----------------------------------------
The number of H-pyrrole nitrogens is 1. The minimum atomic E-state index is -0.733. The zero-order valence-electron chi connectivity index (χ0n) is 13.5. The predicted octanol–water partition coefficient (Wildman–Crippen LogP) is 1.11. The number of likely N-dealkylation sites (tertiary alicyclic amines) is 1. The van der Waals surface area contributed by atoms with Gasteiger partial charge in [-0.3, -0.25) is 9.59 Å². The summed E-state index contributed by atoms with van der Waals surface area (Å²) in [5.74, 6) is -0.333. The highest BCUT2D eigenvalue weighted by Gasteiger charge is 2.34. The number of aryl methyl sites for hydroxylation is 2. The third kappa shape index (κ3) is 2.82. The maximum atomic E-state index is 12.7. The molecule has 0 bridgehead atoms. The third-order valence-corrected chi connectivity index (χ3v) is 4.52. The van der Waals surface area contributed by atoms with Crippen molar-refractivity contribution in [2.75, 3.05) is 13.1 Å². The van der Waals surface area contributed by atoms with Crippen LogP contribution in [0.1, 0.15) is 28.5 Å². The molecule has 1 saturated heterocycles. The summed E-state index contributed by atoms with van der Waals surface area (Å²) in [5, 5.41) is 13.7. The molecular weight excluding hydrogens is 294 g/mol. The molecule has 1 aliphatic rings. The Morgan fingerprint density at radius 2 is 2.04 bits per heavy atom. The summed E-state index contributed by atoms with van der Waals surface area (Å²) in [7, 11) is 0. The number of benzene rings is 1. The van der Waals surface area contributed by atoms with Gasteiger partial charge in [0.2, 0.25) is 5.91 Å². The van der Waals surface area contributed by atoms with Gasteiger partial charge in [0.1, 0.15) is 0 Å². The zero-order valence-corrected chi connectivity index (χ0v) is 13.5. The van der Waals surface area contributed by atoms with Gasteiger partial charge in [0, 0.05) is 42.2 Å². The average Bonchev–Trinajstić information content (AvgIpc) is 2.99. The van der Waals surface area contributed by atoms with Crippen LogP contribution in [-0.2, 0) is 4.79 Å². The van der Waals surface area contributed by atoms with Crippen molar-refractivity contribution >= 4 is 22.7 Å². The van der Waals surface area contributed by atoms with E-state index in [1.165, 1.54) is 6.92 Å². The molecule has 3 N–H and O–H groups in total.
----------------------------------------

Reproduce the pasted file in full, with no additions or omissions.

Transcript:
The number of H-pyrrole nitrogens is 1. The minimum atomic E-state index is -0.733. The zero-order valence-electron chi connectivity index (χ0n) is 13.5. The predicted octanol–water partition coefficient (Wildman–Crippen LogP) is 1.11. The number of likely N-dealkylation sites (tertiary alicyclic amines) is 1. The van der Waals surface area contributed by atoms with Gasteiger partial charge in [-0.3, -0.25) is 9.59 Å². The summed E-state index contributed by atoms with van der Waals surface area (Å²) in [5.74, 6) is -0.333. The highest BCUT2D eigenvalue weighted by Gasteiger charge is 2.34. The number of aryl methyl sites for hydroxylation is 2. The third kappa shape index (κ3) is 2.82. The maximum atomic E-state index is 12.7. The molecule has 0 bridgehead atoms. The third-order valence-corrected chi connectivity index (χ3v) is 4.52. The van der Waals surface area contributed by atoms with Crippen molar-refractivity contribution in [2.75, 3.05) is 13.1 Å². The van der Waals surface area contributed by atoms with Crippen LogP contribution in [0.1, 0.15) is 28.5 Å². The molecule has 1 saturated heterocycles. The summed E-state index contributed by atoms with van der Waals surface area (Å²) in [5, 5.41) is 13.7. The molecular weight excluding hydrogens is 294 g/mol. The molecule has 1 aliphatic rings. The Morgan fingerprint density at radius 2 is 2.04 bits per heavy atom. The summed E-state index contributed by atoms with van der Waals surface area (Å²) in [7, 11) is 0. The number of benzene rings is 1. The van der Waals surface area contributed by atoms with Gasteiger partial charge in [0.2, 0.25) is 5.91 Å². The van der Waals surface area contributed by atoms with Gasteiger partial charge in [0.1, 0.15) is 0 Å². The zero-order valence-corrected chi connectivity index (χ0v) is 13.5. The van der Waals surface area contributed by atoms with Gasteiger partial charge in [0, 0.05) is 42.2 Å². The average Bonchev–Trinajstić information content (AvgIpc) is 2.99. The van der Waals surface area contributed by atoms with Crippen LogP contribution in [-0.2, 0) is 4.79 Å². The van der Waals surface area contributed by atoms with Crippen molar-refractivity contribution >= 4 is 22.7 Å². The van der Waals surface area contributed by atoms with E-state index in [1.165, 1.54) is 6.92 Å². The molecule has 3 N–H and O–H groups in total.